Have You Played? is an endless stream of game recommendations. One a day, every day of the year, perhaps for all time.
It feels like stepping into Ridley Scott’s film. Sets and touchstones are lovingly recreated. Machinery clicks, beeps, and wheezes exactly as you’d expect. The atmosphere is malevolent, and you’re quickly in over your head. But wait, I say as if the headline and screenshot haven’t made this abundantly clear, I’m talking about Blade Runner, not Alien: Isolation. Westwood’s 1997 adventure game is a bit of a mess, but it’s a special one.
We don’t play Harrison Ford’s Deckard but Ray McCoy, a rookie blade runner created for the game. His story runs parallel to the movie, briefly refers to its happenings, and visits so very, very many of the same places and people, but never has us meet Deckard. At no point does an awkward Harrison Ford soundalike tell Ray “Well done, kid. Keep it up and I’ll be able to take retirement” while winking furiously at the camera. Their worlds brushing but not merging feels good.
Ray has a simple case which becomes a tangle of murders and simulated humans. To help unravel it, he has the standard-issue blade runner tools: a long brown coat, a flying car, a photo-wizardry Esper machine and Voight-Kampff replicant-detecting quizbox (both recreated beautifully, and immensely satisfying to use), a book of questions about tortoises and pornography, and that revolver.
This gun is special. You can right-click at any point to draw it. This gun implies a world where replicants could be anywhere and you need to be ready. Drawing this gun feels dangerous and wrong. You barely ever use it, turns out, but having it right there makes everything threatening. When you do fire it, it feels like you’ve cocked up and could’ve found another way. Often you could have.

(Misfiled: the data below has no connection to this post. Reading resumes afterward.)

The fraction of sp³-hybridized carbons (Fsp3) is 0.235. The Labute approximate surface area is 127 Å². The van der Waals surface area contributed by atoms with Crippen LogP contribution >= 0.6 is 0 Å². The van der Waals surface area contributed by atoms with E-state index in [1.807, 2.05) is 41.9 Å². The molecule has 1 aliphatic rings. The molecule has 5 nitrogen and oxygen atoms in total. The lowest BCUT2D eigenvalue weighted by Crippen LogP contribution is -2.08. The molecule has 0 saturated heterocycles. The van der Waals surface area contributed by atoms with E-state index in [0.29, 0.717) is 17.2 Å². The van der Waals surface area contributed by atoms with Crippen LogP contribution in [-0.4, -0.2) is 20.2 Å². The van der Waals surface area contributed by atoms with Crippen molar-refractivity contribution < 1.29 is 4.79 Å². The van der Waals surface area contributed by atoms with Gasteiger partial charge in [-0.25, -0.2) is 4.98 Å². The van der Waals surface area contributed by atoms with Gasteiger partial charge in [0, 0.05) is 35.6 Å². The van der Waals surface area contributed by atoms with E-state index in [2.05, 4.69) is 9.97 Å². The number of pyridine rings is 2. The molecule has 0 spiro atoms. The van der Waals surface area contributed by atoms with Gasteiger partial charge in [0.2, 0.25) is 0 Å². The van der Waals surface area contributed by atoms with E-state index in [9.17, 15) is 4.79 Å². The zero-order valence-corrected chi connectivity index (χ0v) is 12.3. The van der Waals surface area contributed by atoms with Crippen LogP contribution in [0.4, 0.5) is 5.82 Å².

It takes a while to figure out how Blade Runner’s world works. Why do characters appear at, leave, and return to places when they do? Who’s important and who’s just there? How much authority does Ray have, and who can he trust? Most people are lying about something. Some parts are optional, and others have several solutions. Interviewing suspects and checking evidence, it feels like police work. The big question is: who’s a replicant? Skinjobs are selected semi-randomly from a few key characters and, naturally, Ray can be one too. Either way, he can sympathise with them or retire them. Killing feels terrible as they soak up hits and keep coming, just wanting more life.
It’s certainly not all roses. The plot drags out and grows silly, which is a bigger problem than the small number of words I’m devoting to it suggests. I have horrible memories of one particular puzzle involving a rat that was not only absurd but near-impossible on my slow PC. It does a lot wrong, but a lot’s still interesting, and I fondly remember how the first half feels. And crumbs, someone made Blade Runner into a game that wasn’t super-garbage: how unlikely is that?
If you have it (Blade Runner’s one of four PC games I still own on disc) or can find it, these instructions may help you get it running on a modern PC.